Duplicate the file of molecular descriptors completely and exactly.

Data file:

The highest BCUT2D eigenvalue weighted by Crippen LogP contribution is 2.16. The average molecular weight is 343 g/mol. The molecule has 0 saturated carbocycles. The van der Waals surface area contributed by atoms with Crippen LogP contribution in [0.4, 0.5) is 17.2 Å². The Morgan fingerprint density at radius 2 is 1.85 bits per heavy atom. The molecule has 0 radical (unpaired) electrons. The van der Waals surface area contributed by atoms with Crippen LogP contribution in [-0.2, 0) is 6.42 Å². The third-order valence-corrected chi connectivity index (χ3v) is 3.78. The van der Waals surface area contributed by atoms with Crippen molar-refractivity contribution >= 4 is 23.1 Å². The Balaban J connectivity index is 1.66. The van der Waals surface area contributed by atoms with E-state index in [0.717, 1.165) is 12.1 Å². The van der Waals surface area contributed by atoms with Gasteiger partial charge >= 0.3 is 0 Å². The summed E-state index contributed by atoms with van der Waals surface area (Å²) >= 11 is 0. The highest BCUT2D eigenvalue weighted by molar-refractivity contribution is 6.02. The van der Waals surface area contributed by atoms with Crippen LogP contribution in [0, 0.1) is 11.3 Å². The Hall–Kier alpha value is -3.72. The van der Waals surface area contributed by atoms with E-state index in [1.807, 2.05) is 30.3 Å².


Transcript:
The highest BCUT2D eigenvalue weighted by Crippen LogP contribution is 2.16. The average molecular weight is 343 g/mol. The molecule has 0 saturated carbocycles. The van der Waals surface area contributed by atoms with Crippen LogP contribution in [0.4, 0.5) is 17.2 Å². The Morgan fingerprint density at radius 2 is 1.85 bits per heavy atom. The molecule has 0 radical (unpaired) electrons. The van der Waals surface area contributed by atoms with Crippen LogP contribution in [-0.2, 0) is 6.42 Å². The third-order valence-corrected chi connectivity index (χ3v) is 3.78. The van der Waals surface area contributed by atoms with Crippen molar-refractivity contribution >= 4 is 23.1 Å². The Balaban J connectivity index is 1.66. The van der Waals surface area contributed by atoms with E-state index in [0.717, 1.165) is 12.1 Å². The van der Waals surface area contributed by atoms with Gasteiger partial charge >= 0.3 is 0 Å². The summed E-state index contributed by atoms with van der Waals surface area (Å²) >= 11 is 0. The highest BCUT2D eigenvalue weighted by molar-refractivity contribution is 6.02. The van der Waals surface area contributed by atoms with Crippen LogP contribution in [0, 0.1) is 11.3 Å². The Hall–Kier alpha value is -3.72. The van der Waals surface area contributed by atoms with E-state index in [1.807, 2.05) is 30.3 Å².